Learn how to make Katsuo Dashi, a Japanese soup stock made from dried bonito flakes. With its savory and distinct umami aroma, this soup stock is a game changer in your Japanese cooking, and can turn a lackluster ramen bowl into something extraordinary!
There are numerous methods and ingredients in making dashi, Japanese soup stock that lays the foundation for many Japanese dishes. I’ve shared all the different recipes in making dashi (including vegetarian versions) on Just One Cookbook, but today I want to share how to make Katsuo Dashi (かつおだし).
What is Katsuo Dashi?
Katsuo Dashi (かつおだし) is made from katsuobushi (かつおぶし, 鰹節), dried and fermented bonito/skipjack tuna that is shaved into thin flakes. In Japanese cooking, the distinct umami taste from katsuobushi plays an important role to help heighten flavors and senses.
Unlike other dashi ingredients such as kombu, iriko (niboshi), and shiitake mushrooms, katsuobushi does not need to be soaked before making delicious dashi. In other words, you can start making Katsuo Dashi now, and it only takes less than 15 minutes to make a rich and savory soup stock.
How to Make Katsuo Dashi
Just like all types of dashi, Katsuo Dashi is unbelievably easy to make.
You just need to bring the water to a near boiling point and add katsuobushi shavings to the water. Let them sink in the pot and strain.
Just like that, you get a beautiful golden color of Katsuo Dashi.
Watch How to Make Katsuo Dashi
Learn how to make Katsuo Dashi, a Japanese soup stock made from dried bonito flakes. With its savory and distinct umami aroma, this soup stock is a game changer in your Japanese cooking!
Recipes Using Katsuo Dashi
You can use katsuo dashi in miso soup or your ramen stock if you like, but below you can find recipes specifically use Katsuo Dashi:
The Ultimate Dashi Guide on Just One Cookbook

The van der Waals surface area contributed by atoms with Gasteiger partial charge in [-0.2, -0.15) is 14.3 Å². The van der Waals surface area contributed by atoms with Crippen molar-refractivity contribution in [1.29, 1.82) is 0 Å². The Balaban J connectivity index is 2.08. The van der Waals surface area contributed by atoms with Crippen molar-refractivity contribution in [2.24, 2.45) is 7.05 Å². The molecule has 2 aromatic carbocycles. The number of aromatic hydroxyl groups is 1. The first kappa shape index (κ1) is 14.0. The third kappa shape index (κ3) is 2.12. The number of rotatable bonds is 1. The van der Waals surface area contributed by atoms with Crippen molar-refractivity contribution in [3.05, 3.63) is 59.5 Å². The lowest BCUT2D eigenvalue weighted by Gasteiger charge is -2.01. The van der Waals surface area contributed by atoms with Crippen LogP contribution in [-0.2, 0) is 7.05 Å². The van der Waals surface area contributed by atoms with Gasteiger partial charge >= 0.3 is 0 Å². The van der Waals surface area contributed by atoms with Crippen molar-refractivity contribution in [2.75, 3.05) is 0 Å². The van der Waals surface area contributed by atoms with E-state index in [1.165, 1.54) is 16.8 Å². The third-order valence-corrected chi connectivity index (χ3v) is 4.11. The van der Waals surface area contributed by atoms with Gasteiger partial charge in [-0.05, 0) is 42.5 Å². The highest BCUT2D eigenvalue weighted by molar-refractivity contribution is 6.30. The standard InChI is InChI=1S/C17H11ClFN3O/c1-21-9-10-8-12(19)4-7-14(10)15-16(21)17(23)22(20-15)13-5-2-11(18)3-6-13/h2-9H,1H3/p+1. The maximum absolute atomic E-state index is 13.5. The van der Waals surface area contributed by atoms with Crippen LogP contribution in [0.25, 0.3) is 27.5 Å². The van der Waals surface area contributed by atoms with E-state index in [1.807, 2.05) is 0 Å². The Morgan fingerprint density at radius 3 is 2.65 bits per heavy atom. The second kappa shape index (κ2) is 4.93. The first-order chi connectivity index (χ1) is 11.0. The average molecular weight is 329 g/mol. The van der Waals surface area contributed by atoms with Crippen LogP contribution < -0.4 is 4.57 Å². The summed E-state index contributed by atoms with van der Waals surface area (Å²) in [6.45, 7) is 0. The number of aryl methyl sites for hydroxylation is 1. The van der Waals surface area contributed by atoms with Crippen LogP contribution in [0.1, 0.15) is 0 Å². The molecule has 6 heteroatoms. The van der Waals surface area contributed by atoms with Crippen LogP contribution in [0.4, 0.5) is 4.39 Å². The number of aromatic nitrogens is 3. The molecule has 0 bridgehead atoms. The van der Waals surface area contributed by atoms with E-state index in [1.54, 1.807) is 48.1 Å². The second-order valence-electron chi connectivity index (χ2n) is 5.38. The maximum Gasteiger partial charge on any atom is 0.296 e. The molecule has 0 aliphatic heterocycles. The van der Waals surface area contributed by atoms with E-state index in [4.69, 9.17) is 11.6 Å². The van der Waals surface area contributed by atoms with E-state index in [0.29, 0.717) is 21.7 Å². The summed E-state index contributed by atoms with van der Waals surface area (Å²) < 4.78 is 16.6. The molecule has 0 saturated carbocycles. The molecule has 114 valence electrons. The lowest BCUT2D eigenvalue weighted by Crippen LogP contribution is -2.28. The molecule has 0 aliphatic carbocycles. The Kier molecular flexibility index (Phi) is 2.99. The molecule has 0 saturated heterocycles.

Dashi is the master flavor enhancer in Japanese cooking, so you don’t need to season the food with too much salt, fat, and sugar. Its function is as indispensable as cooking oil, so anyone who is keen to cook authentic Japanese dishes at home will have to get started with dashi.
There are five different types of dashi you can use in Japanese cooking, including vegetarian and vegan dashi (*).
- Kombu Dashi → made from kombu (dried kelp)*
- Katsuo Dashi → made from katsuobushi (dried bonito flakes)
- Iriko Dashi → made from iriko or niboshi (dried anchovies/sardines)
- Shiitake Dashi → made from dried shiitake mushrooms*
- Awase Dashi → made from a combination of all above or two (e.g., kombu + katsuobushi)
If you are new to different types of dashi, check out my Ultimate Dashi Guide post.
Katsuo Dashi (Bonito Stock)
- ⅔ oz katsuobushi (dried bonito flakes) (2 cups; packed)
- 4 cups water
- Gather all the ingredients.
- In a medium pot, bring water to a boil.
- Just before water starts boiling, add the katsuobushi and bring it to a boil again, skimming occasionally.
- Once the dashi is boiling, reduce the heat, simmer for just 30 seconds, and turn off the heat.
- Let the katsuobushi sink to the bottom, about 10 minutes.
- Strain the dashi through a fine-mesh sieve over a bowl or measuring cup (Reserve the katsuobushi and see below for what to do with it). Katsuo Dashi is ready to use.
- If you are not using the dashi right away, store the dashi in a bottle or mason jar and keep in the refrigerator for 3-5 days or in the freezer for 2 weeks.
What to Do with Used Katsuobushi
- Save the drained katsuobushi to make Homemade Furikake rice seasoning. If you don't use it right away, you can freeze them for 2-3 weeks.